This protester’s sign may be a little premature, but he is correct. Humankind’s reign will eventually come to an end, and there is important work that (I feel) we must complete before we are extinguished.
There are three events that will cause the end of our collective existence: two are naturally-occurring and are in the very distant future. However, the third is one that we created ourselves, and may occur within the next 100 years. Let’s examine each one individually.
The Red Giant
Everyone who’s taken a high school science class knows that our sun will become a Red Giant in about five billion years. At that time, its diameter will increase until it becomes 200 times its current size, and its outer edge will be in the Earth’s orbit. This means that Mercury, Venus and the Earth will be consumed by the sun and completely incinerated. I admit this sounds disastrous, but during the next five billion years – assuming that humankind hasn’t nuked itself out of existence or rendered the Earth uninhabitable in other ways – I expect that we will have devised a way to travel to and colonize other planets, in order to continue our lives elsewhere. This event doesn’t particularly concern me.
Now let’s zoom out a little more and examine things on a cosmological scale.
The Big Crunch
I assume that most of you are familiar with the Big Bang Theory – not the television series, but the hypothesis that offers to explain how the universe was created. About 13.75 billion years ago, all of the matter in the universe was concentrated in a single point called a singularity, which then expanded very rapidly, much like an explosion. At this moment, our universe is still expanding (as it has been doing since it was created), but many people who subscribe to this hypothesis also believe that at some point in the future, this expansion will cease and the universe will then start contracting. This contraction will continue until all of the matter in the universe collapses into a single point once again, which will be denser than a black hole. This event is known as the Big Crunch – the Big Bang in reverse. It will be the end of space and time, the universe itself, and (most importantly) everything that was ever created by its inhabitants.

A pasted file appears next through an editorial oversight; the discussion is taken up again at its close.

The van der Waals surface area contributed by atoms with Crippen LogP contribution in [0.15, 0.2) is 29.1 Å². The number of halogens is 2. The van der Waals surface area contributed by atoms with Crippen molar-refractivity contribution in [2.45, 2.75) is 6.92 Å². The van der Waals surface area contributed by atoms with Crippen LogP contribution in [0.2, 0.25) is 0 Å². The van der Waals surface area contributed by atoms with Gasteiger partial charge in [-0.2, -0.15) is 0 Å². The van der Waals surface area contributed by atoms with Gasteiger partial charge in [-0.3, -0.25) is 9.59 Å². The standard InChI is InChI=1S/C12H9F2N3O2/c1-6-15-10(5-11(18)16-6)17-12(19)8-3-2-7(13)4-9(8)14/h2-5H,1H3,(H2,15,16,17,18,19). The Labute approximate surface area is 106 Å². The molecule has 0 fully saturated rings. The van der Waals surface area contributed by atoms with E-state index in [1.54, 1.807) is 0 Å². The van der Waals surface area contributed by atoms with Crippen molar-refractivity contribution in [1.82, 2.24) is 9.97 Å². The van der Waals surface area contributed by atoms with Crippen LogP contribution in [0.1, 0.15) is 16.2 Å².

Although the Big Crunch won’t happen anytime soon, this is still a distressing thought. Everything that humans have ever created and accomplished – every book, building, invention, language, medicine, piece of art; all of our, music, poetry, sculptures and computer software – the entirety of our accumulated wisdom along with the fruits of all of our labours – will one day cease to exist. Preserving our collective knowledge as our sun becomes a Red Giant is a trivial matter – we simply have to move to Mars or to the outer planets in our own solar system – but there is no escape from the Big Crunch. There is no place in the universe where we can safely store this knowledge – no celestial bank vault or safety-deposit box – because, ultimately, all of the matter in the universe will eventually be destroyed. I realize that matter cannot be created or destroyed, but during the Big Crunch, the knowledge and wisdom and beauty contained in that matter will no longer exist.
A Global Catastrophe Of Our Own Making
While there’s still plenty of time before the universe collapses, there is another calamitous event that is just around the corner. Climate change could start making our planet uninhabitable, starting in less than a century.